The Bosta looked down with resignation. Dreibrand signaled to a soldier, who departed to grab the other captive. The cry of a woman came from across the courtyard, followed by a cry of protest from another female. Dreibrand kept his focus on the Bosta man, who squirmed in his chair. He clearly wanted to go to the window, but the two Atrophane standing behind him held him in place.

“Keep a hold of him,” Dreibrand instructed while getting up to open the door.

The crunch of boots on gravel and the scrape of resisting steps approached the door. The Bosta man turned to see the other captive enter. Emotion surged across his face and he strained against the grip of his guards. Dreibrand saw that the man came close to crying out.

Dreibrand seized the chain hanging between the woman’s wrists and pulled her close. Now that the two captives were in the same room, their family resemblance became clear. Dreibrand guessed that she was his sister. Relatives could usually be picked out from a town’s captives, if one tried.

The woman struggled at her bonds and pulled away from Dreibrand.

“I think she likes me,” Dreibrand joked.

The Bosta man became livid. “You are scum!” he cried and spat at Dreibrand’s feet.

One of the Atrophane soldiers restraining the captive swatted him across the face. The woman screamed. Without any orders to stop, the soldiers continued to punch the captive. Dreibrand held the woman back when she lunged to assist her abused relative.

“If dear brother does not talk with me, it will be your turn next,” Dreibrand warned.

The Bosta woman began to sob, and Dreibrand told his men to desist. Sending the female captive back outside, Dreibrand reseated himself at the table.

“You care about your sister. I can see this,” Dreibrand said.

The captive wiped blood away from his upper lip, but he appeared to be listening.

“And I am sure you care about her future,” Dreibrand concluded.

The bloodshot eyes of the captive widened as he considered the implications of this statement.

“I cannot betray my people,” the Bosta whispered half to himself.

“If you refer to your countrymen hiding in the hills, do not be so concerned. They will show themselves soon enough. Now I only want to have a civilized talk,” Dreibrand said.

“Civilized? You are slavers,” the captive sneered, holding up his chains.

“I have seen Bostas selling slaves downriver,” Dreibrand replied coolly.

Dejected, the man said nothing.

Dreibrand continued, “I can see that your sister does not become a slave. She can stay here and live her life.”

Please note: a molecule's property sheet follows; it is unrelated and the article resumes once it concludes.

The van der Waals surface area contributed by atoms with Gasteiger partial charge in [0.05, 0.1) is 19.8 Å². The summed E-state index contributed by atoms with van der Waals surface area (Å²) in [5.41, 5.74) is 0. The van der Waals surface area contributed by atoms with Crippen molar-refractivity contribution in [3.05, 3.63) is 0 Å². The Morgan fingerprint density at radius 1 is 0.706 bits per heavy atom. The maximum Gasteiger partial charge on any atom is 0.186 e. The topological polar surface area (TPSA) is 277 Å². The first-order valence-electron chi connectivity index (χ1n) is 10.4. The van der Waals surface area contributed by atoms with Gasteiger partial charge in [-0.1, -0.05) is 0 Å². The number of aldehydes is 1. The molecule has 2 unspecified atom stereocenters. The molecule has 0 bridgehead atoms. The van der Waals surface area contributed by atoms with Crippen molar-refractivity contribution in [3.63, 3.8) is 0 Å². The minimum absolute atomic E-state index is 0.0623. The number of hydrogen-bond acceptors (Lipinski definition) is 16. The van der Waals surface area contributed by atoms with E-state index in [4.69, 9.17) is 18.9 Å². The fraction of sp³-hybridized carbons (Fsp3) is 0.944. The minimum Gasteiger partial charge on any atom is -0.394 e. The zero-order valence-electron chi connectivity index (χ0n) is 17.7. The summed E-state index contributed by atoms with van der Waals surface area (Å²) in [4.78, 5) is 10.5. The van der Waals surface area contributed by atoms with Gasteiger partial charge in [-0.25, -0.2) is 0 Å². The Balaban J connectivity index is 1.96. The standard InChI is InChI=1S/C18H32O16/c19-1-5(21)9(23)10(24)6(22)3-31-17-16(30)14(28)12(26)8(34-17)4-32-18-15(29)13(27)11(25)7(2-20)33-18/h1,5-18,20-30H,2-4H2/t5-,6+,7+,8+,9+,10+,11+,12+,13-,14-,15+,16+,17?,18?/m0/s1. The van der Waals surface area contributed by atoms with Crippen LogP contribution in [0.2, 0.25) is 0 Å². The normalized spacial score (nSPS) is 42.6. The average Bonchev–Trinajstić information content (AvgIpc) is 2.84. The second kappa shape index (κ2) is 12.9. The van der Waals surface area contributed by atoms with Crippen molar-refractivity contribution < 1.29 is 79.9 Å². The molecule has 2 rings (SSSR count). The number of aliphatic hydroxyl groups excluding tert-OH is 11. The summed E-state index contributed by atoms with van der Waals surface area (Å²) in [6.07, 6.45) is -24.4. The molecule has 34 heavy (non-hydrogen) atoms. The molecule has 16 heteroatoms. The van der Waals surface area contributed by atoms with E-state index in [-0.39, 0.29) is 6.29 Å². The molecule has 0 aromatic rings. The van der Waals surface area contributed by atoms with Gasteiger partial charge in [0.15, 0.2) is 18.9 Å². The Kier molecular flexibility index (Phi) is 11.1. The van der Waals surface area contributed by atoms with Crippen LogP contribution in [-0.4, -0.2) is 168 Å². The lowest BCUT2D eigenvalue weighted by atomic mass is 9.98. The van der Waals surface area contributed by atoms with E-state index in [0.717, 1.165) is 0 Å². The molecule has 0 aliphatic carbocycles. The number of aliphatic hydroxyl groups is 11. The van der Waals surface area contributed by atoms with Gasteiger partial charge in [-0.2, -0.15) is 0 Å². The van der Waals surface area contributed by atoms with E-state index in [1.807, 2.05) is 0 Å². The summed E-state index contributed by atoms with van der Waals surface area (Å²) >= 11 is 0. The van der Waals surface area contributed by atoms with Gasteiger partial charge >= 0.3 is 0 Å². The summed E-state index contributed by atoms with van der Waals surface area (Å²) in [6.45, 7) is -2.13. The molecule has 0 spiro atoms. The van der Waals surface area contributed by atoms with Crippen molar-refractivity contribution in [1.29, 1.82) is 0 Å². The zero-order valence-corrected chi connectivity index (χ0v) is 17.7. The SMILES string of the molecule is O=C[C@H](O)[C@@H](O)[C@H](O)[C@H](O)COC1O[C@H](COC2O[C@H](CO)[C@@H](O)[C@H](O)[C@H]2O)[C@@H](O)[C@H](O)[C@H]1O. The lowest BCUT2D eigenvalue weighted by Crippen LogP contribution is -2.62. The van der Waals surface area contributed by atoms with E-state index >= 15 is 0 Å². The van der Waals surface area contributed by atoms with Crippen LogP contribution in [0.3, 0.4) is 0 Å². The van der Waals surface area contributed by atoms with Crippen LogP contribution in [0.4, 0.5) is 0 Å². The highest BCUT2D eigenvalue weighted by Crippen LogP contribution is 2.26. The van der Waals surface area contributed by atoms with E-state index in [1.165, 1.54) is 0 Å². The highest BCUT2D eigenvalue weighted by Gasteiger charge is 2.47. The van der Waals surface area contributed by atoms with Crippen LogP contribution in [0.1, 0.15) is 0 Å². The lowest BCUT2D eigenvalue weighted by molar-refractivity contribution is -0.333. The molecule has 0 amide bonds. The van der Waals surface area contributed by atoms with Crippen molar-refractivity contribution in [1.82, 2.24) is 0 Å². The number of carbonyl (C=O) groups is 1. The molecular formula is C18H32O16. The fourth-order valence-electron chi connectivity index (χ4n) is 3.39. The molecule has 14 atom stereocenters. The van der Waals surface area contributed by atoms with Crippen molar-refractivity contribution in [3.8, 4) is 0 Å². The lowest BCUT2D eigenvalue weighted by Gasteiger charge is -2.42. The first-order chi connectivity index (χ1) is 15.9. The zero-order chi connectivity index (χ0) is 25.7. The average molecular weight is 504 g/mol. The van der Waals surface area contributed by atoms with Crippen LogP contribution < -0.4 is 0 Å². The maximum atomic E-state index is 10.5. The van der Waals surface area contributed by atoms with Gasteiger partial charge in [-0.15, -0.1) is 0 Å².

The offer tempted the Bosta man, but his shoulders sagged because his conqueror had to be teasing him with a fantasy.

“Your sister has to be worth at least risking that I am honest,” Dreibrand reasoned. “And I give you my word.”

“What do you want to talk about?” the captive mumbled and hung his head.

Grinning happily, Dreibrand answered, “I want to talk about the Wilderness.”

“Is that why you are here?” chuckled the Bosta man.

“We are close, right? Over the next line of hills is the Wilderness.” Dreibrand went straight to business, ignoring the amusement the captive seemed to find in the subject.

Thinking of his sister, the captive hesitated. He told himself that the Atrophane had to be lying, but what if he was not lying?

To goad his thoughts in the right direction Dreibrand said, “I hope your sister is sold to a kind master. Some are cruel and take advantage of the abundance of slaves.”

The Bosta man shut his eyes. “Yes. Over the next line of hills you will see the Wilderness. There is only one more settlement,” he answered.

“And what can you tell me of this place?” Dreibrand asked.

“There is a fortress, a few villages,” the captive said.

Dreibrand stopped him. “Not the settlement. The Wilderness. Tell me about that.”

The Bosta narrowed his eyes and replied, “I should tell you nothing. But because I can see that you will go there, I will tell you this—do not go there. Now, I can have the satisfaction of knowing that you will think of my advice when you die.”

“Why would I die?” Dreibrand wondered.

“Because the Wilderness consumes all men,” explained the captive.

“What peoples live there?” Dreibrand demanded, suspecting that an unknown people defended the land.

Again the Bosta laughed. “No people live there. Any who dare enter never come back. No one lives west of Droxy.”

Dreibrand contemplated this information. He remembered the name of Droxy from the map. It was the farthest outpost of civilization.

“Why can no one live west of Droxy?” he asked.

“The Wilderness is evil. Have not the stories gone all the way east? Beasts and spirits rule the land, and it is not a place for men,” the captive said.

“Go on,” Dreiband prompted.

Deciding it would not harm his people to talk about it, the Bosta man continued, “Our oldest legends warn us of the evil in the west. It is said that thousands of years ago a war between Gods was fought in the Wilderness, and now their spirits guard the land. Also beasts prowl the forests. I have talked to people from Droxy who claim to have heard the howl of a fenthakrabi.”

“What is that?” Dreibrand demanded while trying to process the new word.

The captive smiled as if he already had his revenge upon the Atrophane. “Like I said, a beast.”

Dreibrand frowned. The man had to be making things up. He had hoped to learn something concrete instead of exaggerated folk tales. For months Dreibrand had been asking these questions as the Horde rolled westward, but the answers only became more cryptic as he approached the Wilderness.

Weary of the captive, Dreibrand ended the interrogation. As the soldiers yanked him toward the door, the Bosta man cried, “What about my sister?”

Dreibrand pursed his lips in thought. The stricken suspense on the captive’s face did have some sick appeal, but Dreibrand did not have a rotten heart.

“Set her free,” he ordered.

Instead of questioning more prisoners, Dreibrand retired to his tent. It was night now, but he did not feel tired at all. Lying awake, he stared at the light from the small oil lamp flickering on the red fabric. The light pulsed and fluttered like shades at an unholy celebration. Around him Dreibrand heard the noises of the Horde in repose. The mix of sounds from the thousands of soldiers was the only thing that eased his loneliness anymore. Sometimes he brought a female captive to his tent, if he fancied one, but that had ceased to suit him and he had recently lapsed into a strict solitude.

Thoughts of the Wilderness obsessed his mind, and he could almost feel the great land beckoning him from over the hills.